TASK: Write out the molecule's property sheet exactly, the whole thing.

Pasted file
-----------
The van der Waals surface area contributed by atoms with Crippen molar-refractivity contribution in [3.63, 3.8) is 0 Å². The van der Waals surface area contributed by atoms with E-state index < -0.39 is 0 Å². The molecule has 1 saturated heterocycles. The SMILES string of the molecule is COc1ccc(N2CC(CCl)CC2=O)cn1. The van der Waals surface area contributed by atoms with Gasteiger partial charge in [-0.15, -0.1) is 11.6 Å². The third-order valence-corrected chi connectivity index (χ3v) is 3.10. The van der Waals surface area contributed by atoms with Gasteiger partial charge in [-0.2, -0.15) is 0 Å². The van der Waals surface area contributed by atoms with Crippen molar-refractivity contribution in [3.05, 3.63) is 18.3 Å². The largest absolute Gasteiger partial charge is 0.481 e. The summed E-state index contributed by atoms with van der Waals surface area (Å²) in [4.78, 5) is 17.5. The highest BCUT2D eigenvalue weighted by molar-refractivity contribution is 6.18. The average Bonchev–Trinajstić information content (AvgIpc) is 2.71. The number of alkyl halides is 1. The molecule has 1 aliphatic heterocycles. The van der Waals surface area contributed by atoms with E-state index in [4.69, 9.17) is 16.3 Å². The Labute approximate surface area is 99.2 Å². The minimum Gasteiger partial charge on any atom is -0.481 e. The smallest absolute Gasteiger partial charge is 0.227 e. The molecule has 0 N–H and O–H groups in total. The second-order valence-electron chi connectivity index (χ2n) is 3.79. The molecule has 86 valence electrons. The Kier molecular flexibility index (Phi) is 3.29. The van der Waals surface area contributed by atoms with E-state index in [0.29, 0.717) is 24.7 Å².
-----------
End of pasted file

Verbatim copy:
The van der Waals surface area contributed by atoms with Crippen molar-refractivity contribution in [3.63, 3.8) is 0 Å². The van der Waals surface area contributed by atoms with E-state index < -0.39 is 0 Å². The molecule has 1 saturated heterocycles. The SMILES string of the molecule is COc1ccc(N2CC(CCl)CC2=O)cn1. The van der Waals surface area contributed by atoms with Gasteiger partial charge in [-0.15, -0.1) is 11.6 Å². The third-order valence-corrected chi connectivity index (χ3v) is 3.10. The van der Waals surface area contributed by atoms with Gasteiger partial charge in [-0.2, -0.15) is 0 Å². The van der Waals surface area contributed by atoms with Crippen molar-refractivity contribution in [3.05, 3.63) is 18.3 Å². The largest absolute Gasteiger partial charge is 0.481 e. The summed E-state index contributed by atoms with van der Waals surface area (Å²) in [4.78, 5) is 17.5. The highest BCUT2D eigenvalue weighted by molar-refractivity contribution is 6.18. The average Bonchev–Trinajstić information content (AvgIpc) is 2.71. The number of alkyl halides is 1. The molecule has 1 aliphatic heterocycles. The van der Waals surface area contributed by atoms with E-state index in [4.69, 9.17) is 16.3 Å². The Labute approximate surface area is 99.2 Å². The minimum Gasteiger partial charge on any atom is -0.481 e. The smallest absolute Gasteiger partial charge is 0.227 e. The molecule has 0 N–H and O–H groups in total. The second-order valence-electron chi connectivity index (χ2n) is 3.79. The molecule has 86 valence electrons. The Kier molecular flexibility index (Phi) is 3.29. The van der Waals surface area contributed by atoms with E-state index in [0.29, 0.717) is 24.7 Å².